You need to proceed with this gradually. By removing your pillow right away, you will put yourself (and your body) under stress, which is always bad. You need to give your body some time to adapt to this new sleep habit so that you could smoothly change the way you sleep.

What you might want to do is gradually decrease the support (the thickness of your pillow). How do you do that, you may ask?

It’s pretty simple:

Get a towel (or a cloth, or a thin blanket) and fold it so that it would be just as thick as your pillow. Then, start to unfold it after each night (or every couple of nights), making your towel thinner every time.

Continue until you are ready to get rid of it and sleep without any support for your neck and head. By then, your body will be prepared for your new sleeping habit. The neck and the head will naturally find the most optimal position, and the benefits will not keep you waiting.

When You Actually Need to Sleep with a Pillow

While ditching your old pillow is potentially very beneficial, there are situations when you should abstain from such experiments. After all, completely changing your sleep may be very stressful, which isn’t a good thing when you are dealing with certain health conditions.

So, these are the cases when you probably shouldn’t get rid of your pillow:

  • Serious back issues. If you have some medical problems with your back (or neck, for that matter), it might be dangerous to leave it without support during the night. In such a case, the safest option is to continue sleeping on a pillow. But it’s still important to get a proper one. You might even want to consider an orthopedic pillow, something designed specifically for your condition and back issues.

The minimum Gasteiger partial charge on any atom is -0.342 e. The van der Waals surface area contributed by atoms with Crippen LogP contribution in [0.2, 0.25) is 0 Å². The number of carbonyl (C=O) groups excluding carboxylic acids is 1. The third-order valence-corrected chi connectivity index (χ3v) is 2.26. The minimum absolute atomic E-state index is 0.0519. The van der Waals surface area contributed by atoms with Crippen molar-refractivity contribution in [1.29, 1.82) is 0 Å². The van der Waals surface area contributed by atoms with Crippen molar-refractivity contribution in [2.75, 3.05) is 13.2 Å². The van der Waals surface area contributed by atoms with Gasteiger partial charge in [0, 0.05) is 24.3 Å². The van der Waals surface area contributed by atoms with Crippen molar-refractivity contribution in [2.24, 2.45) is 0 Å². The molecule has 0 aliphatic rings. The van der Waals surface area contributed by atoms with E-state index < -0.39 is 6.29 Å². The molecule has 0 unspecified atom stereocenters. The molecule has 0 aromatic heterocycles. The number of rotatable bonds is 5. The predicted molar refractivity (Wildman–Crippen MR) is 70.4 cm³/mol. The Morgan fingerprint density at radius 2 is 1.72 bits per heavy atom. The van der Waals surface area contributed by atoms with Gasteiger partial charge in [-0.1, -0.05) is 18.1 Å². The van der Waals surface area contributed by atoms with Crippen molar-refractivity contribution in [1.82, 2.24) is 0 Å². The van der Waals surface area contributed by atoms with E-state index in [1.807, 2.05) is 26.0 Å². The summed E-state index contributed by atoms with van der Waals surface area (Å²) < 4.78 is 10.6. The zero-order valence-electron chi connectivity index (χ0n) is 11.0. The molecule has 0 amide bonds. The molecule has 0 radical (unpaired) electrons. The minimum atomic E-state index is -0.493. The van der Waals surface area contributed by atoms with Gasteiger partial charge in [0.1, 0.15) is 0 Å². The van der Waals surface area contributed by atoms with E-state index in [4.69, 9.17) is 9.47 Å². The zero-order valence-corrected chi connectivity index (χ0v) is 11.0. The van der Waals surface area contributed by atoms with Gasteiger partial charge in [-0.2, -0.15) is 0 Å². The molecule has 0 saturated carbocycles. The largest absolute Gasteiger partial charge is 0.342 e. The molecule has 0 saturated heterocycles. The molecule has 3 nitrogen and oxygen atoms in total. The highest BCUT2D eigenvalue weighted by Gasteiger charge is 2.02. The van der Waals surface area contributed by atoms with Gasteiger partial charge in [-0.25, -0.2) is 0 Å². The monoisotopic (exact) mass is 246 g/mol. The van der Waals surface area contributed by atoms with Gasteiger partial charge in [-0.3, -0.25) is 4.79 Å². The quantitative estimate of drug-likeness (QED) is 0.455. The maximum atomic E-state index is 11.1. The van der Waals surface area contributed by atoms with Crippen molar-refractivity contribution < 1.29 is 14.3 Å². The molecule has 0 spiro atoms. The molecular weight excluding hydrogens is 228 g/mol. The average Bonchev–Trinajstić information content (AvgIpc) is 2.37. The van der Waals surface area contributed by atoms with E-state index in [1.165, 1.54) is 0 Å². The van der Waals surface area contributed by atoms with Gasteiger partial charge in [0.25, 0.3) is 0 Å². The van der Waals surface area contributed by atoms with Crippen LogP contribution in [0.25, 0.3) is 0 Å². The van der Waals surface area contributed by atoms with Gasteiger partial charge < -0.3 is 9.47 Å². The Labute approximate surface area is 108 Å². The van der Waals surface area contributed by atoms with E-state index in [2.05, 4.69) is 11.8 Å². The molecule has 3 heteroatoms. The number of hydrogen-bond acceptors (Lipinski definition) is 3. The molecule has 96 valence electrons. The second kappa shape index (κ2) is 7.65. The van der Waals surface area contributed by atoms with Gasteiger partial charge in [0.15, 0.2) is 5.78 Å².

• Acid reflux. This is when elevating your head using a pillow is actually recommended. You see, by placing your head (and, naturally, esophagus) higher than your stomach (with the help of your pillow), you can actually prevent the acid reflux. So, if you often suffer from it, the condition might only get worse when sleeping without a pillow.
  • Shoulder pain. Now, you can actually try to give up sleeping on your pillow. But when suffering from shoulder pain, you should place your pillow in front of you and kind of hug it when sleeping. Make sure you don’t lie on the hurting shoulder (it should be the one hugging the pillow). If both of your shoulders are in pain, you should sleep on your back, without a pillow or on a really thin one.

What About the Sleeping Position?

To read more about How to Sleep Without a Pillow.


What do you think?

Written by Sleep Sherpa

My name is Ben Trapskin. I created Sleep Sherpa to educate myself and others about the importance of sleep and how to get a better night’s rest. In my mid 30’s I went through a period where I was only getting a few hours of sleep a night. This took a major toll on my physical and psychological health. After getting the proper help from medical professionals, I was able to get adequate sleep and life changed for the better.

Since then I have been fascinated with the world of sleep and the difference quality sleep can make in your daily performance. Aside from writing about sleep, I had been a librarian for 13 years. In that capacity I worked to connect people with new ideas and information to better their own lives.
In addition, I have had more than my share of frustrating mattress shopping excursions. Over the course of 2 years we purchased 3 different mattresses and I knew of many others with the same story. My quest to find quality mattresses and reputable companies began and I would like to lead others to the best sleep products in order to save time and money.
While many other mattress review sites keep popping up across the Internet—many out to make a quick profit by exploiting the online mattress boom—I aim to stand out as a resource that offers true value to consumers in the market for a mattress. I do my best to give you a sense of how a mattress will feel but at the end of the day, these are my personal opinions and shouldn’t be taken as facts.
The majority of mattresses I am sent for review are queen size. According to a 2016 report by the Better Sleep Council, 47% of Americans sleep on a queen size mattress followed by king at 25%.